Sunday, January 3, 2010

Maintaining Warmth in the Digital Cool

When I was younger I used to record musicians on tape recorders. There are people alive today who have never used a tape recorder. The problem with this medium was that it had a terrible hiss when played back. It was called tape hiss. But it still sounded very pleasing ( alongside this hiss) and was faithful to the sounds the musicians were making. This was particularly so with vocals. There was a warm quality to the recorded sound. Those strange vinyl discs produced the same luscious sound. In musio tech this was called the analog world of sound. Then we started using computers to record sound and we listened to music on compact discs or CDs. This was the digital world of sound. I remember first hearing a CD played at a tech show in the Exhibition buildings back in the early 80's. It sounded amazing. It sounded pristine and clear. But it sounded cold. As cold as ice. Scarily cold. Machine-like. Artificial.Distant. Non-human.

Now we take this sound quality for granted.

So too has our way of communicating become cold. The short text message is as cold as one can get. I have been using the xx at the end of every message I send in order to warm it up a bit but even xx sounds cold. Like a cancelled cancelled at the end although it's supposed to be kisses.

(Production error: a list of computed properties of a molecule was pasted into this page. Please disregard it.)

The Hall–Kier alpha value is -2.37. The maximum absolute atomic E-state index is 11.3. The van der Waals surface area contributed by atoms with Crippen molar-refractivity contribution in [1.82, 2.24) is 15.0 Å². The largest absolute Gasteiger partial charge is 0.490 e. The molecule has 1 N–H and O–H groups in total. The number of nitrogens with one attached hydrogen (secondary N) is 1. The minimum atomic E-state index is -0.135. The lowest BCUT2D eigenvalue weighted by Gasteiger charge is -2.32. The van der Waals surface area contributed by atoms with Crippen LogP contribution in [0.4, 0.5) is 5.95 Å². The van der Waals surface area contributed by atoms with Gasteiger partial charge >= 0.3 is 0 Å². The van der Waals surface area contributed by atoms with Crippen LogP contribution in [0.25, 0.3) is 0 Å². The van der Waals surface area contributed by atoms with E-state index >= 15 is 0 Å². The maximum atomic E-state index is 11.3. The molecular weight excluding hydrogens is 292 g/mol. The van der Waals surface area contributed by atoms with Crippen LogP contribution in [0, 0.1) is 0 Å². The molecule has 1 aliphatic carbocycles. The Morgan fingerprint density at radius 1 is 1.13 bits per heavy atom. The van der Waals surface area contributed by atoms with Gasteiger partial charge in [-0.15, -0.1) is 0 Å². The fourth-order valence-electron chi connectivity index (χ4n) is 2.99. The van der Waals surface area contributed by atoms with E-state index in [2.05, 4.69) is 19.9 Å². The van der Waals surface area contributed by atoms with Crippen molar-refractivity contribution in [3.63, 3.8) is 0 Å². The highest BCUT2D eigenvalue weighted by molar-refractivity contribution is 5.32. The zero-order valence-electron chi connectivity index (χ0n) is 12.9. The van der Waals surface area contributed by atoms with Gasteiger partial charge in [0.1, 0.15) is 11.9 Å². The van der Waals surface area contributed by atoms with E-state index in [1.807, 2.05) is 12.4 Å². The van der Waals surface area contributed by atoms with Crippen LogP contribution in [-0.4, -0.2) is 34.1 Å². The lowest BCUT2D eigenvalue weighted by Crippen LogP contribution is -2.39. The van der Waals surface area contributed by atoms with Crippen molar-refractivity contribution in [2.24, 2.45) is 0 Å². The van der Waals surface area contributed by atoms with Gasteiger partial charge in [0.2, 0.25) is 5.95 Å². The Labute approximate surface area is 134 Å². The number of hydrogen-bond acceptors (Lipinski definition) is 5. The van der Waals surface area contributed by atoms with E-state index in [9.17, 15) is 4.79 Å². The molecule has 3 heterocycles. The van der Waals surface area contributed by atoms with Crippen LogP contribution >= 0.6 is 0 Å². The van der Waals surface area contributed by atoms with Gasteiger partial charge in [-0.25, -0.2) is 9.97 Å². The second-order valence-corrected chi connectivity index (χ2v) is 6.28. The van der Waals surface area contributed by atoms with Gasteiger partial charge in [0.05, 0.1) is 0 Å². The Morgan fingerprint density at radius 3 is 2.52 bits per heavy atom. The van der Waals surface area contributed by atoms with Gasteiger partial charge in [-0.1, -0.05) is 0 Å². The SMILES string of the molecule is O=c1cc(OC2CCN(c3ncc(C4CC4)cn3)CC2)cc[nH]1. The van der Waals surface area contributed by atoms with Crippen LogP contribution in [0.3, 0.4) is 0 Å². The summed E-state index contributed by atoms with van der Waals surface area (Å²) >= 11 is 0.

Every discussion I have engaged in , particularly if it is a debate on some matter ends up in argument because everything feels so cold. Every word is ice.

But teenagers are the masters of tech right?

If you stumble upon a communication eflow ( electronic or email flow- flow of electronic communication-- like it? I made that one up- cool eh?) of a teen, it looks decidedly crazy nonsense. They are oblivious to the coldness of their media and in fact feel cool using it. They don't even see that something is lacking. Warmth. Teens are cool at the best of times but now they are downright frigid.

So how do we maintain warmth now that it is a digital world of communication?

The answer is - we can't. We will just grow accustomed to it. And the next generation will know no better.

Sad isn't it?

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